Tuesday, May 19, 2015

The 3 Things Digital Classrooms Really Need

My first experience with technology in the classroom was the good ol' Apple IIe and endless hours playing Oregon Trail and Math Blaster. That evolved to an after school coding club in high school where I learned how to make a square and a flower using BASIC. I got my first personal computer as a freshman in college (1998) and finally got Internet at home when I came home at the Holidays the same year.

And look at where learning is today...

The classroom is becoming less about the physical space it occupies and more about the cloud. Today, many teachers are beginning to shift their instruction from stand and deliver to more interactive, engaging and participatory styles of teaching and learning.

To add to the physical changes happening in the classroom, they way students interact with each other, both in the class and outside the class, is shifting as well. With 1:1 and Bring Your Own Device (BYOD) programs taking hold across the country (and the world) students have access to just about all known knowledge at their fingertips.

This Powering The Digital Classroom movement brings many challenges to overcome and demands several creative solutions to provide more engaging content for students, diving into how students are learning and having students reflect on how they know what they know.

Engaging Content-It is clear that students want to be more engaged with their learning. If we look at the world in which they live they are surrounded by screens, games, music and more. So why not take cues from their world and make the learning environment a bit more familiar to them? And that means more than just allowing them to use a cellphone as a calculator or a laptop to create a presentation.

Traditionally the classroom has been a place of comfort for the teacher rather than the student. Teachers-created lessons that were easy to deliver, yet for many students the lecture style of teaching that takes place in many classrooms doesn't suit this generation of learners. If you are bored teaching the content, think about how the students feel.

Digital devices have the potential to change that.

With the access to devices students can have access to a multitude of variations when it comes to their content. Teachers are no longer limited to transparencies on the overhead. Students can watch videos, examine live Tweet streams, talk to experts via Hangouts or perform virtual experiments otherwise not possible.

Understanding How Learning Works (Or Doesn't)-With the proliferation of tablets, mobile devices and laptops, students can be more connected to their learning than ever before. The use of these devices makes its easy know what students know, the moment they know it.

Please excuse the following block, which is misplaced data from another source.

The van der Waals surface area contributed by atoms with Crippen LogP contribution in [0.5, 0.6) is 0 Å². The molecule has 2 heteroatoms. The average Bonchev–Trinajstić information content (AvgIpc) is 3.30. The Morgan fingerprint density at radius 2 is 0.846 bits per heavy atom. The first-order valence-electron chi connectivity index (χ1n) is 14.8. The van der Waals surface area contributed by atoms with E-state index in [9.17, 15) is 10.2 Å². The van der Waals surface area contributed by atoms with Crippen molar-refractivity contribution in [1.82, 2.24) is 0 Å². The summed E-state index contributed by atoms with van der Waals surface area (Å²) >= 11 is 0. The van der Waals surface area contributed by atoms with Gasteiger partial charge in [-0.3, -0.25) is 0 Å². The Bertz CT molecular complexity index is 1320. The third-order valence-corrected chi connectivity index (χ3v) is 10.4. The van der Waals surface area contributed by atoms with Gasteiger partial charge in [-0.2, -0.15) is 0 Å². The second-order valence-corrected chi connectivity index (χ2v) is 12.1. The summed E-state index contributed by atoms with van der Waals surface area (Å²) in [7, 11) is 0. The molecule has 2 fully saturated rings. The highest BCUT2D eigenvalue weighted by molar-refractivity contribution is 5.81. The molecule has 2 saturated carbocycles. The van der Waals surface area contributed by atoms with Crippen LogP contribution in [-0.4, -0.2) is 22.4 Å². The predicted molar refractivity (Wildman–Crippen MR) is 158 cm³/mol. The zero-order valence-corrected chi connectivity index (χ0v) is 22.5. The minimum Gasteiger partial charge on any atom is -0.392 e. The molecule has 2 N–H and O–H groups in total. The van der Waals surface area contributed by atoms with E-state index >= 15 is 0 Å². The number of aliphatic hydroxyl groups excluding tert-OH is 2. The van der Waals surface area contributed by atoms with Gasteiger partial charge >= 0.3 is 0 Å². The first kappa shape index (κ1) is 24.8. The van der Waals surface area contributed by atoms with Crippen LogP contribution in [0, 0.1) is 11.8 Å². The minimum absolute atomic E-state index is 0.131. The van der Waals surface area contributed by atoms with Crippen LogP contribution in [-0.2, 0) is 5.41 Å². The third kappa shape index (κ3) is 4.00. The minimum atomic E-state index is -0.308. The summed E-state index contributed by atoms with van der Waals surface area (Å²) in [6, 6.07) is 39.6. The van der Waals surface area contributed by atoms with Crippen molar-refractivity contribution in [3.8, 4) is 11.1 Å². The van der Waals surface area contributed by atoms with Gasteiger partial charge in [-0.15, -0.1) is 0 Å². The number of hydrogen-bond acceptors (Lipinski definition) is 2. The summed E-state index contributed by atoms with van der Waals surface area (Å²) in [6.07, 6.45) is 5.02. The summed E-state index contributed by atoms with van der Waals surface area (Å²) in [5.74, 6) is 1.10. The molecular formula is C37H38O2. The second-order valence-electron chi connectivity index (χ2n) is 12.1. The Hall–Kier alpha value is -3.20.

Formative assessments were a large part of my classroom. By the time I gave a test or a quiz at the end of a unit, it was too late. I needed to know how well my instruction was working, or more importantly, not working. Embracing formative assessments helped me do that. Through mostly non-digital means I could quickly understand if my students were struggling with concepts or if I needed to bump up my instruction because it was too easy.

Now, digital tools like virtual polling, online sticky notes and others allow us to not only guage understanding in the moment, we can record that data easily and use it to make better decisions in our classroom. We can see how student understand changes over time with the click of a button and share that information with the student so they better understand their learning as well.

I truly believe Formative Assessments have the power and the potential to radically change how instruction is done in the classroom, when the data gathered is used to inform decisions about teaching and learning.

Reflections On Learning- Since I started teaching one thing I embraced early on was reflection. It was important to me to examine how I was teaching, how well I was or wasn’t doing, and how I could improve my craft. Many times these reflections took place with the voice in head. Now they take place for the whole world to see on my blog.

Blogging is a huge part of who I am as a professional. It allows me to think out loud with whomever will listen and get their feedback and wisdom. My blog is a place for me to share new ideas, think openly about issues that matter to me and serves as a place to learn as well.

Blogging in the classroom takes many forms. From the class blog that is maintained by the teacher, to the group blog where each student has an opportunity to contribute posts, to students having their own blog to openly reflect on their learning and share their struggles with their learning.

Teachers are not the only ones who benefit from blogging. Students benefit from this type of reflection as well. Because blogging and microblogging have become so easy,  and now students have access to their own devices, this type of reflection is possible. And students have a variety of platforms to choose from. Teachers are seeing blogs as a way to encourage student conversation and to open a dialogue between students.

These are exciting times to be in the classroom, whether that room is a physical space or in the cloud. When we Power Up The Classroom with Engaging Content, Meaningful Assessments and Reflections Through Blogging, we can truly leverage the digital tools at hand to create innovative and creative learning spaces.